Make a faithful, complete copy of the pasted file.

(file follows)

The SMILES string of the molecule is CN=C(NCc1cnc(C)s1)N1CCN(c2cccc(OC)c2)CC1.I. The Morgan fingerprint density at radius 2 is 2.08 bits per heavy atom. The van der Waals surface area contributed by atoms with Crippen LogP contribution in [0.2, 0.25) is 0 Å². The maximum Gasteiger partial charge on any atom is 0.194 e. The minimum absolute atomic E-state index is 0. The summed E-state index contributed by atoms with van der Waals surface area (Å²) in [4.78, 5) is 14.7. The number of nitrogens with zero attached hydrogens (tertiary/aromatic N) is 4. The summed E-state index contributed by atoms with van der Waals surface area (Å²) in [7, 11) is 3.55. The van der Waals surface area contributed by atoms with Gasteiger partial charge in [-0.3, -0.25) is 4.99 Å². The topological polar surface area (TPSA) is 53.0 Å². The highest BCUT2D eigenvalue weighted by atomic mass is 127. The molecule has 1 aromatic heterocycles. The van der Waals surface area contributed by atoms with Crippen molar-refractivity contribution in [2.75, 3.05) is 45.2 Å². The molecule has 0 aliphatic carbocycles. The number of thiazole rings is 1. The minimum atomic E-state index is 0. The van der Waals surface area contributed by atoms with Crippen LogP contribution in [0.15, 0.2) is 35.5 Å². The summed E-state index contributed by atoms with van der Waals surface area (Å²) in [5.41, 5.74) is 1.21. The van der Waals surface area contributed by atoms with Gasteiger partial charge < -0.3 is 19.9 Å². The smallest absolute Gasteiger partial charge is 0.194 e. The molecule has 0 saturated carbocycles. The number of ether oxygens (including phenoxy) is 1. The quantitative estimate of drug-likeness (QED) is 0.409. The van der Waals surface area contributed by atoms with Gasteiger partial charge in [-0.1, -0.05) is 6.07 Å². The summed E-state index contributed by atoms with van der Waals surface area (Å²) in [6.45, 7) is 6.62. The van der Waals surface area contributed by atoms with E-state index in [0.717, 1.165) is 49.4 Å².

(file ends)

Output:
The SMILES string of the molecule is CN=C(NCc1cnc(C)s1)N1CCN(c2cccc(OC)c2)CC1.I. The Morgan fingerprint density at radius 2 is 2.08 bits per heavy atom. The van der Waals surface area contributed by atoms with Crippen LogP contribution in [0.2, 0.25) is 0 Å². The maximum Gasteiger partial charge on any atom is 0.194 e. The minimum absolute atomic E-state index is 0. The summed E-state index contributed by atoms with van der Waals surface area (Å²) in [4.78, 5) is 14.7. The number of nitrogens with zero attached hydrogens (tertiary/aromatic N) is 4. The summed E-state index contributed by atoms with van der Waals surface area (Å²) in [7, 11) is 3.55. The van der Waals surface area contributed by atoms with Gasteiger partial charge in [-0.3, -0.25) is 4.99 Å². The topological polar surface area (TPSA) is 53.0 Å². The highest BCUT2D eigenvalue weighted by atomic mass is 127. The molecule has 1 aromatic heterocycles. The van der Waals surface area contributed by atoms with Crippen molar-refractivity contribution in [2.75, 3.05) is 45.2 Å². The molecule has 0 aliphatic carbocycles. The number of thiazole rings is 1. The minimum atomic E-state index is 0. The van der Waals surface area contributed by atoms with Crippen LogP contribution in [0.15, 0.2) is 35.5 Å². The summed E-state index contributed by atoms with van der Waals surface area (Å²) in [5.41, 5.74) is 1.21. The van der Waals surface area contributed by atoms with Gasteiger partial charge < -0.3 is 19.9 Å². The smallest absolute Gasteiger partial charge is 0.194 e. The molecule has 0 saturated carbocycles. The number of ether oxygens (including phenoxy) is 1. The quantitative estimate of drug-likeness (QED) is 0.409. The van der Waals surface area contributed by atoms with Gasteiger partial charge in [-0.1, -0.05) is 6.07 Å². The summed E-state index contributed by atoms with van der Waals surface area (Å²) in [6.45, 7) is 6.62. The van der Waals surface area contributed by atoms with E-state index in [0.717, 1.165) is 49.4 Å².